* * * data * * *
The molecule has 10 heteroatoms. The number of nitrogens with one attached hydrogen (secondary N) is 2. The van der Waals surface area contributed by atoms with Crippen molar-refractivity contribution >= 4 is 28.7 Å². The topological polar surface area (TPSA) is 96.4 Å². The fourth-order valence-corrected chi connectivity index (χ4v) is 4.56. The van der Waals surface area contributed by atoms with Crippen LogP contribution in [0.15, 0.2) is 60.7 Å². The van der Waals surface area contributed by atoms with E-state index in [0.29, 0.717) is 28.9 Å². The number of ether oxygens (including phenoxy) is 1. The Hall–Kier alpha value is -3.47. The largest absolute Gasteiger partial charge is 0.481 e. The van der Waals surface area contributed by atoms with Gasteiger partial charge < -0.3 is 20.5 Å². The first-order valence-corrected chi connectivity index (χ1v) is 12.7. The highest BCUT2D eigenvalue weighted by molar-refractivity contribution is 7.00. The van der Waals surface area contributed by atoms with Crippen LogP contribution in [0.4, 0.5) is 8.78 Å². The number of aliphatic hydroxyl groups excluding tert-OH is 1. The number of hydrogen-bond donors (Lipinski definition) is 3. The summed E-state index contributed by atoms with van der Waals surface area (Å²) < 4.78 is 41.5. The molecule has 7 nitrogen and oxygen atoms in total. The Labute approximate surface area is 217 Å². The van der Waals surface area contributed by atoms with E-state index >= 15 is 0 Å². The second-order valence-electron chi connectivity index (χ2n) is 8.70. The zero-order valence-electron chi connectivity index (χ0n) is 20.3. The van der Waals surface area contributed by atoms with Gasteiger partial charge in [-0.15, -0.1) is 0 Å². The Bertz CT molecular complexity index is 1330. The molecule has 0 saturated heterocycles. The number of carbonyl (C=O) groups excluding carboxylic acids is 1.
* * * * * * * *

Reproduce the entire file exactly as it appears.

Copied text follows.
The molecule has 10 heteroatoms. The number of nitrogens with one attached hydrogen (secondary N) is 2. The van der Waals surface area contributed by atoms with Crippen molar-refractivity contribution >= 4 is 28.7 Å². The topological polar surface area (TPSA) is 96.4 Å². The fourth-order valence-corrected chi connectivity index (χ4v) is 4.56. The van der Waals surface area contributed by atoms with Crippen LogP contribution in [0.15, 0.2) is 60.7 Å². The van der Waals surface area contributed by atoms with E-state index in [0.29, 0.717) is 28.9 Å². The number of ether oxygens (including phenoxy) is 1. The Hall–Kier alpha value is -3.47. The largest absolute Gasteiger partial charge is 0.481 e. The van der Waals surface area contributed by atoms with Gasteiger partial charge < -0.3 is 20.5 Å². The first-order valence-corrected chi connectivity index (χ1v) is 12.7. The highest BCUT2D eigenvalue weighted by molar-refractivity contribution is 7.00. The van der Waals surface area contributed by atoms with Crippen LogP contribution in [0.4, 0.5) is 8.78 Å². The number of aliphatic hydroxyl groups excluding tert-OH is 1. The number of hydrogen-bond donors (Lipinski definition) is 3. The summed E-state index contributed by atoms with van der Waals surface area (Å²) < 4.78 is 41.5. The molecule has 7 nitrogen and oxygen atoms in total. The Labute approximate surface area is 217 Å². The van der Waals surface area contributed by atoms with E-state index >= 15 is 0 Å². The second-order valence-electron chi connectivity index (χ2n) is 8.70. The zero-order valence-electron chi connectivity index (χ0n) is 20.3. The van der Waals surface area contributed by atoms with Gasteiger partial charge in [-0.15, -0.1) is 0 Å². The Bertz CT molecular complexity index is 1330. The molecule has 0 saturated heterocycles. The number of carbonyl (C=O) groups excluding carboxylic acids is 1.